This leads to the second of two types of self-censorship, perhaps the more insidious of the two. The first kind is when we are aware that it is dangerous to say something and we choose not to say it. The second is when we are operating with set modes of thinking, that prevents our minds from venturing beyond certain limits. When that happens, “we’re not even aware that it is self-censorship,” Tarn How adds.
Surely, that’s what art is for, to point this out so that people become more aware?
“And that’s the third side of the play,” says Tarn How. “It explores the nature, meaning and significance of political art.”
What is its relationship with society, especially “one that has neither sensitivity to art or politics?” Have Singaporeans, I wondered, been brought up and educated in such a way as to see these disciplines as tightly compartmentalised? Where art is a plaything for artists as politics is reserved for politicians? Do we therefore become deaf and disempowered?
On our education system, Tarn How had a lot to say. “Singaporeans are very good at giving answers, we are fantastic at this. But we are very bad at asking what should be the questions.” In other words, we suck at creative, greenfield and meta thinking.
So I took him down another road and asked what that might mean for Singapore, long term. Would it ultimately hurt us economically? Interestingly, his answer was: Not necessarily. So long as we remain good at that one thing — finding answers without questioning the questions — it may still be sustainable. We may not create or invent anything new, but we can chug along as a good OEM maker, for example.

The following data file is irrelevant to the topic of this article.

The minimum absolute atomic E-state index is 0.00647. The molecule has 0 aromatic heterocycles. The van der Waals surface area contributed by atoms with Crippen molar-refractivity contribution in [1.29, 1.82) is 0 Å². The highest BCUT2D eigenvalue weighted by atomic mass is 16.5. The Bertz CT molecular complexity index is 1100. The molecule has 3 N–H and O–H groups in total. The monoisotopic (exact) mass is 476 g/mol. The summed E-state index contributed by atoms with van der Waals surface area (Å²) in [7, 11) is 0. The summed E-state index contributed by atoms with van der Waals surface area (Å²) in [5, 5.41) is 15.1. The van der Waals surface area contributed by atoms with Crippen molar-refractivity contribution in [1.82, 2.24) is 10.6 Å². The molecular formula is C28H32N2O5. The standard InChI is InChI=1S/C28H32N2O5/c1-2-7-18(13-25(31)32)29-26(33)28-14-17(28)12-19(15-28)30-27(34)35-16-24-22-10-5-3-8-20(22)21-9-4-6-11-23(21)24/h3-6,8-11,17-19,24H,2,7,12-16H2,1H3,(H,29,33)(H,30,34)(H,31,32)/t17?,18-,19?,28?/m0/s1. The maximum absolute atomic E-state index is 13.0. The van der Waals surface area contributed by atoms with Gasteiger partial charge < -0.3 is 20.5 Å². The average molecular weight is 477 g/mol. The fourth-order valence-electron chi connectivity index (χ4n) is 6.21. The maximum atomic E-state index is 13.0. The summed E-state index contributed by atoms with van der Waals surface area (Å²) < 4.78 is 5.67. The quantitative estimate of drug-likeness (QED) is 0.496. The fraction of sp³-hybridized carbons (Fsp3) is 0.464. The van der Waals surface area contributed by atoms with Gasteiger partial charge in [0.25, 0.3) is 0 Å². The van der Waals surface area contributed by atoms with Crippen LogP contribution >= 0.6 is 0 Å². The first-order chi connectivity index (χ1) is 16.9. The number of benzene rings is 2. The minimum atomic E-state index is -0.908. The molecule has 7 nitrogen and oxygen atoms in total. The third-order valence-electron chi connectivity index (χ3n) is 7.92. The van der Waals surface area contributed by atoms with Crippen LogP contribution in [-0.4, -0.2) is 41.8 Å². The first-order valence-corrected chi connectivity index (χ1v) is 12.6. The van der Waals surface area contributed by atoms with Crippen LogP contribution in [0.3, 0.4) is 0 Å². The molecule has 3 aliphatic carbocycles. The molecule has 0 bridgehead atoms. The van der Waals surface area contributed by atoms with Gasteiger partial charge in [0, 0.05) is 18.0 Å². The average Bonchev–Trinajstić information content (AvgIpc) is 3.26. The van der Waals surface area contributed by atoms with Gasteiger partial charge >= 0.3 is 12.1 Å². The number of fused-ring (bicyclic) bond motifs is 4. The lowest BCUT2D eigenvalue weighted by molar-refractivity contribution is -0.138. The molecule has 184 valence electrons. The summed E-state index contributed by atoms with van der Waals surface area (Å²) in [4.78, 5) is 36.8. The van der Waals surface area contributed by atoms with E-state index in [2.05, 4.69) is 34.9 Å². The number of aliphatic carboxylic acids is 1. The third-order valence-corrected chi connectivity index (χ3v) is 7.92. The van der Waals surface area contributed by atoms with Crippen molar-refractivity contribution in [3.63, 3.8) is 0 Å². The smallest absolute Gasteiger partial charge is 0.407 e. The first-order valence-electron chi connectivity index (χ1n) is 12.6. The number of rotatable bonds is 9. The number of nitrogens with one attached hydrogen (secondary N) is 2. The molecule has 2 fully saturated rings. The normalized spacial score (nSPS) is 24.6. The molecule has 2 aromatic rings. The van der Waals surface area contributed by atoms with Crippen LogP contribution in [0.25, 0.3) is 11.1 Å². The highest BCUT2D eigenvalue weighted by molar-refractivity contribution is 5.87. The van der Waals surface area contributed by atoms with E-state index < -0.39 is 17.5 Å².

The recent exodus of top scientists from Biopolis came to mind. Apparently they have been unhappy with bureaucrats failing to understand the nature of basic research, expecting deliverables at regular intervals.
Do we only know entertainment?
Coming back to political art and its (in)significance in Singapore, the problem, as Tarn How sees it, is that in a lot of art, the artist is actually saying, ‘I’m talking about you,’ but the audience does not hear that voice. Somewhat depressingly, in this materialistic society, we treat art in ways not different from entertainment, as an object of consumption, and not a mirror reflecting onto ourselves. The audience’s approach is: How does this entertain me? How enjoyable is it?
Take Cooling-off Day, a play based on the recent general elections by Alfian Sa’at that played to full houses a few weeks ago. Lots of people watched it, many praising it, yet by Tarn How’s observation, if one looks at what is said about it, there is no self-examination in the discussion that followed.
In such a situation, how does one write a political play? Is it possible to write it in such a way that it becomes relevant?
Are there no ways, I asked him, for a play to be entertaining and still deeply cutting?
“There are,” replied Tarn How. “You can make them laugh until they cry, but my experience is that the Singaporean audience laughs, but the tears don’t come. They can only see the spectacle — how funny, how cute. . .
“Laughter is the new opiate.”
By the simple measure that art should serve a socially transformative purpose, it may be failing in Singapore. And this failure may mean our politics is stuck in a rut, ancient assumptions unquestioned, old antagonisms unresolved, longstanding fears unbanished. The spectre of OB markers haunt us still. What has long needed to be said remains unsaid. Would Tarn How’s new play finally kickstart a reexamination of ourselves, as a starting point for a new look at our state and society, and ourselves?